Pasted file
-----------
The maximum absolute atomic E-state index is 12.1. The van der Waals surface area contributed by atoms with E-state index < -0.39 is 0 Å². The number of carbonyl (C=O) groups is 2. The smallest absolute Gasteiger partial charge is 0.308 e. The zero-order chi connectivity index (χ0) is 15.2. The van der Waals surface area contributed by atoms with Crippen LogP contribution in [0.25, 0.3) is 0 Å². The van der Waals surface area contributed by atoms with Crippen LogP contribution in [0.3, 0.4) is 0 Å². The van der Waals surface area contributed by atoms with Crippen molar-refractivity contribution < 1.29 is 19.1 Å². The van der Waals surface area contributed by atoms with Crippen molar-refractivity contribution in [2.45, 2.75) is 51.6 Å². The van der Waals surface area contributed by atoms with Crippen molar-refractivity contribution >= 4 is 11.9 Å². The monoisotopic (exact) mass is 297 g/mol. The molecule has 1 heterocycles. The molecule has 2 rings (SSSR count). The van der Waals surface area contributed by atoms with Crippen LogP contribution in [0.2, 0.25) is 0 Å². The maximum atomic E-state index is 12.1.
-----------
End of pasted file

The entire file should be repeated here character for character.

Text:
The maximum absolute atomic E-state index is 12.1. The van der Waals surface area contributed by atoms with E-state index < -0.39 is 0 Å². The number of carbonyl (C=O) groups is 2. The smallest absolute Gasteiger partial charge is 0.308 e. The zero-order chi connectivity index (χ0) is 15.2. The van der Waals surface area contributed by atoms with Crippen LogP contribution in [0.25, 0.3) is 0 Å². The van der Waals surface area contributed by atoms with Crippen LogP contribution in [0.3, 0.4) is 0 Å². The van der Waals surface area contributed by atoms with Crippen molar-refractivity contribution < 1.29 is 19.1 Å². The van der Waals surface area contributed by atoms with Crippen molar-refractivity contribution in [2.45, 2.75) is 51.6 Å². The van der Waals surface area contributed by atoms with Crippen molar-refractivity contribution >= 4 is 11.9 Å². The monoisotopic (exact) mass is 297 g/mol. The molecule has 1 heterocycles. The molecule has 2 rings (SSSR count). The van der Waals surface area contributed by atoms with Crippen LogP contribution in [0.2, 0.25) is 0 Å². The maximum atomic E-state index is 12.1.